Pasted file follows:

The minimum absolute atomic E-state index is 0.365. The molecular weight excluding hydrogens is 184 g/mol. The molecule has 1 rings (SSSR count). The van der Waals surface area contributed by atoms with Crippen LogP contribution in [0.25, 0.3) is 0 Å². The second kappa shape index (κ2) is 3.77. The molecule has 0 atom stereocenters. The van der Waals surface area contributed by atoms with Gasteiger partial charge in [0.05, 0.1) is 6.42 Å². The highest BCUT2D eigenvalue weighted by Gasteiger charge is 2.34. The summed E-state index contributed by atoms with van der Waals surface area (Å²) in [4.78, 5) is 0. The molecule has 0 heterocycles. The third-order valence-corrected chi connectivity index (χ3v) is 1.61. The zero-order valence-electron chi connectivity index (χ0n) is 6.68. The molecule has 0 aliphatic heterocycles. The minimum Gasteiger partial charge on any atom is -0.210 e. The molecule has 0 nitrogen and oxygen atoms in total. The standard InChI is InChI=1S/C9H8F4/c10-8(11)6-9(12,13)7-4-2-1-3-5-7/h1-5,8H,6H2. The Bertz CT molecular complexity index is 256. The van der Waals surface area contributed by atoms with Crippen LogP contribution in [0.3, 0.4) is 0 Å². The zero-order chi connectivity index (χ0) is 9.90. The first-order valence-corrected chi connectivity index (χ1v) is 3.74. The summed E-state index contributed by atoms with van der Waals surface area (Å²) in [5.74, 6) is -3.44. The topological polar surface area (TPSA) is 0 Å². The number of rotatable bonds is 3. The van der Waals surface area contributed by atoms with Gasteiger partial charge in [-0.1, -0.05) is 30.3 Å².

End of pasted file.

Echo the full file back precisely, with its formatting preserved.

The minimum absolute atomic E-state index is 0.365. The molecular weight excluding hydrogens is 184 g/mol. The molecule has 1 rings (SSSR count). The van der Waals surface area contributed by atoms with Crippen LogP contribution in [0.25, 0.3) is 0 Å². The second kappa shape index (κ2) is 3.77. The molecule has 0 atom stereocenters. The van der Waals surface area contributed by atoms with Gasteiger partial charge in [0.05, 0.1) is 6.42 Å². The highest BCUT2D eigenvalue weighted by Gasteiger charge is 2.34. The summed E-state index contributed by atoms with van der Waals surface area (Å²) in [4.78, 5) is 0. The molecule has 0 heterocycles. The third-order valence-corrected chi connectivity index (χ3v) is 1.61. The zero-order valence-electron chi connectivity index (χ0n) is 6.68. The molecule has 0 aliphatic heterocycles. The minimum Gasteiger partial charge on any atom is -0.210 e. The molecule has 0 nitrogen and oxygen atoms in total. The standard InChI is InChI=1S/C9H8F4/c10-8(11)6-9(12,13)7-4-2-1-3-5-7/h1-5,8H,6H2. The Bertz CT molecular complexity index is 256. The van der Waals surface area contributed by atoms with Crippen LogP contribution in [0.3, 0.4) is 0 Å². The zero-order chi connectivity index (χ0) is 9.90. The first-order valence-corrected chi connectivity index (χ1v) is 3.74. The summed E-state index contributed by atoms with van der Waals surface area (Å²) in [5.74, 6) is -3.44. The topological polar surface area (TPSA) is 0 Å². The number of rotatable bonds is 3. The van der Waals surface area contributed by atoms with Gasteiger partial charge in [-0.1, -0.05) is 30.3 Å².